Even later than usual, I have begun this year's Winter Tour to revisit Riseholme and Tilling. I will try to amplify existing entries and cover more references and quotations with one hundred and eighty-five or so new entries.

From  "Queen Lucia" ~ there are now addressed, the following:         fly, Steinway Grand, "Art for Art's sake," black letter volumes, virginal, "Solemn gladness," South Kensington, "Much have I travelled..",  Cromwellian,  Om, Prana, Pranayama, Louis XVI, Karl Huth, Faberge, Bow, Mars, Athenian, the Way, colloquies, cavaliere, treasure trove, the General Rule in Riseholme,  Guides, quaintnesses, "Too ill-advised, too sudden,"  Lady Macbeth, True Statement of Being,  Rhine-maiden,  True Path,  Uric acid,  chromagens, toxins,  troppo caldo, cuirass, Persius, Juvenal, Haw, hum, "The labourer is worthy of his hire,"  "Best sort of Claude",  Domani,  stymie, lauresinus, "Hamlet,"  "Othello,"  "Midsummer Night's Dream",  October,  "Terrible as an army with banners,Portia,  The Psychical Research,  "Thy kingdom is divided,"  Pentecostal,  "Lingua Toscana in bocca Romana,"   Margherita,  accidentals,  promesso,  "A bow drawn at a venture,"    Riseholme Instinct, Prima vera and Piccolo libro.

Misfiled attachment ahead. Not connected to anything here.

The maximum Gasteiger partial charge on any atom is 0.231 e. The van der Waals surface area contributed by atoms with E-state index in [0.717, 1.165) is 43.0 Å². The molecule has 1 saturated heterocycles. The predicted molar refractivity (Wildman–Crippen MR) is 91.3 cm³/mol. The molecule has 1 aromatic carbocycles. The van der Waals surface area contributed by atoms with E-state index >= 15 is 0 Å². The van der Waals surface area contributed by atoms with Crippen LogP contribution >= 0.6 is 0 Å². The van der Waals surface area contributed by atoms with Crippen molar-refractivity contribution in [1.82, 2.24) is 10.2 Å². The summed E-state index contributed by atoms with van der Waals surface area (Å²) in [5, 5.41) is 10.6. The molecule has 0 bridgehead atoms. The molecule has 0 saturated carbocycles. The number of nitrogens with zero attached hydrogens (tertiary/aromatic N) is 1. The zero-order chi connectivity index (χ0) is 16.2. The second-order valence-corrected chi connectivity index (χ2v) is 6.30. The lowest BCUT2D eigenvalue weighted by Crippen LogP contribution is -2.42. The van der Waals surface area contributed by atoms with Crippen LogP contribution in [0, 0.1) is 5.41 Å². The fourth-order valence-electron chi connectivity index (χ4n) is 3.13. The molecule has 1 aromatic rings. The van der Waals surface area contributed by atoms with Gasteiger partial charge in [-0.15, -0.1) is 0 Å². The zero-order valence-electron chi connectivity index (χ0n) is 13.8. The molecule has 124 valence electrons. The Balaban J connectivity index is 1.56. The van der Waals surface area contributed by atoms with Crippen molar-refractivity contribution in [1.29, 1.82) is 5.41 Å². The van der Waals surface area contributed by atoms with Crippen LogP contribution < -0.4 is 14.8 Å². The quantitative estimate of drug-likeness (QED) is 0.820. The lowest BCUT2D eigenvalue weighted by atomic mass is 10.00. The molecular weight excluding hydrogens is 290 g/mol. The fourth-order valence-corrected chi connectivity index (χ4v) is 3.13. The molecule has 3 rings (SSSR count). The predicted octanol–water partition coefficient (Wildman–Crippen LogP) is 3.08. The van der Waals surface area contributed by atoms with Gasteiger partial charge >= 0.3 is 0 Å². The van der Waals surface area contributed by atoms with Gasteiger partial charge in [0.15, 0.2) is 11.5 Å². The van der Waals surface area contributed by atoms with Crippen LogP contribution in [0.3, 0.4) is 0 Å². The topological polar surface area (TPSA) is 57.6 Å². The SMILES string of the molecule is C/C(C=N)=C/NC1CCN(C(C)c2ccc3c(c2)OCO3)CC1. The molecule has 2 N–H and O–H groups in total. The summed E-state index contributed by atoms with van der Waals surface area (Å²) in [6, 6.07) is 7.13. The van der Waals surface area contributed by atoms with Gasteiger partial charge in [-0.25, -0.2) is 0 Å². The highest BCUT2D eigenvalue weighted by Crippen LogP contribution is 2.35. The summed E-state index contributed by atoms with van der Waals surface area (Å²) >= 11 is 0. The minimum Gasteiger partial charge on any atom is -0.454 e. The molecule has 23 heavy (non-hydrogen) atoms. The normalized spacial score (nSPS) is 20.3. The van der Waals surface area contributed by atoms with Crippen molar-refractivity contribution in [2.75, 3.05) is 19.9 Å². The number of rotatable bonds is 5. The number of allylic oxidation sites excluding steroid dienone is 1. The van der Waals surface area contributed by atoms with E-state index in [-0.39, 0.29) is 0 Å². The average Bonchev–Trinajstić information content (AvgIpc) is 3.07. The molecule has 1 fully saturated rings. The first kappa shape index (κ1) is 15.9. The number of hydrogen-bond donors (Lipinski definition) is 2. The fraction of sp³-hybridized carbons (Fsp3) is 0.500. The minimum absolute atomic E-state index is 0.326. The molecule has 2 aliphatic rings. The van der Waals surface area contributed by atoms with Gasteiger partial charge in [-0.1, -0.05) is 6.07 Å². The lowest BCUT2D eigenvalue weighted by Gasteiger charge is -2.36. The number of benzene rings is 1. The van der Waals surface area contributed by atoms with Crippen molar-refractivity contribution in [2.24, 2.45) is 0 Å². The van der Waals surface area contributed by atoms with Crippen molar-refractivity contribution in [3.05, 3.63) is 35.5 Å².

From "Lucia in London" ~ there are now added :       Slaughter of the innocents, slugs, Pied Piper, "The Importance of Being Ernest,"  Cortez,  the death of Queen Victoria, "Any news?" ,  Kit-cat, Lord Haldane and Germany,  Counsel of perfection,  finials, crockets, moraine, ammonites, spar, talc,  fibula, humble pie,  Don Juan,  Gargantuan,  the Red Queen in 'Alice in Wonderland,'  Aix, anchorite,  Yahoo,   "Land of Hope and Glory,"  Charles II,  Scotland, mulberry tree, mah jong, "Fervent desire",  "Time is money,"  "Non e vero carissimo," "Pride did not oust shame", "It's a mad world, my masters" Charles II and clock golf.      
From "Miss Mapp" ~ there are now added the following:     curveting,"Emotion is the Salt of Life,"  Spoonerism,  Love-in-a-mist,  Groundsel,  Bluthner,  Newton,  Hoarding,  Misogynist,  " the birthday of her life,"  Miss Rossetti ,  Sporting challenges,  "Hittopopamus!" "Called awayWhitchurch,  Maidstone, Scarves, Cup,  Snapdragon,  Smiles,  Sisters, "Weary of earth,"    Macedoine,  Demi-monde,  Lies and (from "The Male Impersonator") "sweeter than honey and the honeycomb. "